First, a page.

EMBRACING THE CALL
Y O U A N D T I T U S 2 N E W S L E T T E R
Taking proactive steps is generally considered more prudent than waiting to be reactive. An example might be the maintenance of your car. I learned the hard way to give proactive attention to my dashboard's little "check engine" light. It was necessary to be reactive while sitting by the side of the road! I realized I could have avoided my stressful situation entirely!
The idea of being proactive should be applied to discipleship. It has been my experience that many mentoring opportunities are born out of a crisis. Challenging circumstances tend to cause people to seek counsel from someone they believe can provide wisdom and direction. This is one of the necessary and precious blessings of being part of a caring church community; however, proactive discipleship could help avoid many of these situations. I should have paid attention to my van's "check engine" light. In fact, I could have been proactive enough to have prevented the little light from ever coming on!
The Christian young women God has placed in our sphere of influence may seek our advice when they find themselves in a hard place, and we must be available to point them to the faithful Word of God. But what if we were more intentional in our relational discipleship? Could they avoid some of the warning lights or desperate moments by the side of the road of life if we were more proactive in our loving conversations?
There are at least seven topics for which we are told to be proactive. God's Word says to godly older women, “They are to teach what is good, and so train the young women to love their husbands and children, to be self-controlled, pure, working at home, kind, and submissive to their own husbands, that the Word of God may not be reviled" (Titus 2:3b-5 ESV). You might ask, “What if she isn't married yet?”, or “What if she doesn't have children?” The answer is clear, be proactive. We can provide gracious biblical insight concerning marriage and family for a woman who desires to live her life as unto the Lord. These conversations can have an eternal impact as she considers her future. What if she is called to singleness? She needs this same discipleship to be equipped as a godly friend and sister in Christ for all the women she will undoubtedly influence and care for.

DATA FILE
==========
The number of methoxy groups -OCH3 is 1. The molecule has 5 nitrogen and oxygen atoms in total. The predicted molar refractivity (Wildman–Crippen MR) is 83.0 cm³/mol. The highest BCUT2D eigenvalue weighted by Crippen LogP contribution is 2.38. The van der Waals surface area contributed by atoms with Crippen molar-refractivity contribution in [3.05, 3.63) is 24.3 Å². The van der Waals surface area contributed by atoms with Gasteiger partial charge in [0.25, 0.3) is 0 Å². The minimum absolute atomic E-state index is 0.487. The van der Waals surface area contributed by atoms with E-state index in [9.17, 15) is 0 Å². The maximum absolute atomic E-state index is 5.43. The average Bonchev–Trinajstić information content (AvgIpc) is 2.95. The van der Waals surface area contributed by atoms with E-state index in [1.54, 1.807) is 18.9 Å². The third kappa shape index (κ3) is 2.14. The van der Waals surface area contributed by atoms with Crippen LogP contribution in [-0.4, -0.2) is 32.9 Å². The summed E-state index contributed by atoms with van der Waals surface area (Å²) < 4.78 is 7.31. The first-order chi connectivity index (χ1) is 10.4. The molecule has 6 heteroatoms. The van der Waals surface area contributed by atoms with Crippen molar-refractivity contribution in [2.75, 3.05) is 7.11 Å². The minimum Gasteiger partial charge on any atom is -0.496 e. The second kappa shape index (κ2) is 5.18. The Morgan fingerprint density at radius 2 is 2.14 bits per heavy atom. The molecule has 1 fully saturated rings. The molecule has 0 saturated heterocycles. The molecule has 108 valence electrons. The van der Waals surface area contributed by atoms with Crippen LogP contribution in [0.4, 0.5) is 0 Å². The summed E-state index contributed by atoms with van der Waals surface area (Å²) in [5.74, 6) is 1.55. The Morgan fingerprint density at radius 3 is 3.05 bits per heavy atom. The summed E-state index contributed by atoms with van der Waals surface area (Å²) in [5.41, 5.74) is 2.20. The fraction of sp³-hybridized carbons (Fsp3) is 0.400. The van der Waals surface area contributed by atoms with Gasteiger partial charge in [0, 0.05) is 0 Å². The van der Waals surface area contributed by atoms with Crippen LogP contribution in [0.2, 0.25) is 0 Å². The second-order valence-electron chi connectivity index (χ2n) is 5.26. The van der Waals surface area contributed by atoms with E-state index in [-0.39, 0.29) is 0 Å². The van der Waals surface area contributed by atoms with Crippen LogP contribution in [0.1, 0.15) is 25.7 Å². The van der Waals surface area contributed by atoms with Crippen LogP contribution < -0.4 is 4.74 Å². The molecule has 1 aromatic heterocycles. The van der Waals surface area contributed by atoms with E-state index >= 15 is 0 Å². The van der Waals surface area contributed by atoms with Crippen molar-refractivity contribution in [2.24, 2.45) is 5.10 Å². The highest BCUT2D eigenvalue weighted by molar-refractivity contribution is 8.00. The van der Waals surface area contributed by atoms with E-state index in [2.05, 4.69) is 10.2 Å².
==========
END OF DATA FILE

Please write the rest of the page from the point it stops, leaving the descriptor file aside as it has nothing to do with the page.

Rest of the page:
I wasn't the only one affected by my situation with the "check engine" light! I had three small children in the van on that hot summer day. I had to call my husband away from a ministry situation. I don't know what other ripple effects came from that. I just know I should have been proactive. When we fail to fulfill our Titus 2 assignment, which calls us to proactive relational discipleship, we are not only hindering our own quality of life in Christ, but we impact others generationally and the overall health of our church. Intentional loving discipleship looks toward the future as well as dealing with the immediate concerns that come along the way.
Learning the Importance of Proactive Bible Study
Some only open their Bibles in crisis situations. While it seems that life is moving along nicely, there is a tendency to act as if Scripture is not relevant. It is treated like a prescription to be filled if they feel really sick. That is not how God intends for us to interact with His Word. Christians should be in the daily process of sanctification, growing in faith and usefulness for God’s service. The night before his crucifixion, Jesus prayed, “Sanctify them in the truth; your Word is truth“(John 17:17 ESV). This is God’s desire for us. We are to study the truth in Scripture and He works through it to sanctify us. Additionally, it is our nourishment for a life of faith, just as a child needs food to grow. God’s Word is our daily bread to meet the circumstances of life (Matthew 4:4).
The following Scripture passages and discussion questions can provide a conversation starter about a life of authentic contentment in Christ.
But he answered, “It is written, “‘Man shall not live by bread alone, but by every word that comes from the mouth of God.’”
Matthew 4:4 ESV
Do your best to present yourself to God as one approved, a worker who has no need to be ashamed, rightly handling the Word of truth.
2 Timothy 2:15 ESV
All Scripture is breathed out by God and profitable for teaching, for reproof, for correction, and for training in righteousness.
2 Timothy 3:16 ESV
I have stored up your Word in my heart, that I might not sin against you.
Psalm 119:11 ESV
From the verses above, what benefits do we have from a regular intake of the Bible?
God has given us the incredible gift of His Word in a book small enough to hold in our hands, yet few have read it from cover to cover. Why do you think a systematic plan for reading the entire Bible is important for Christians?
Discuss the plan you have or need to put in place for a daily reading of God’s Word?
Knowing God’s Word is our spiritual nourishment, why do you think so many Christian women might be spiritually malnourished?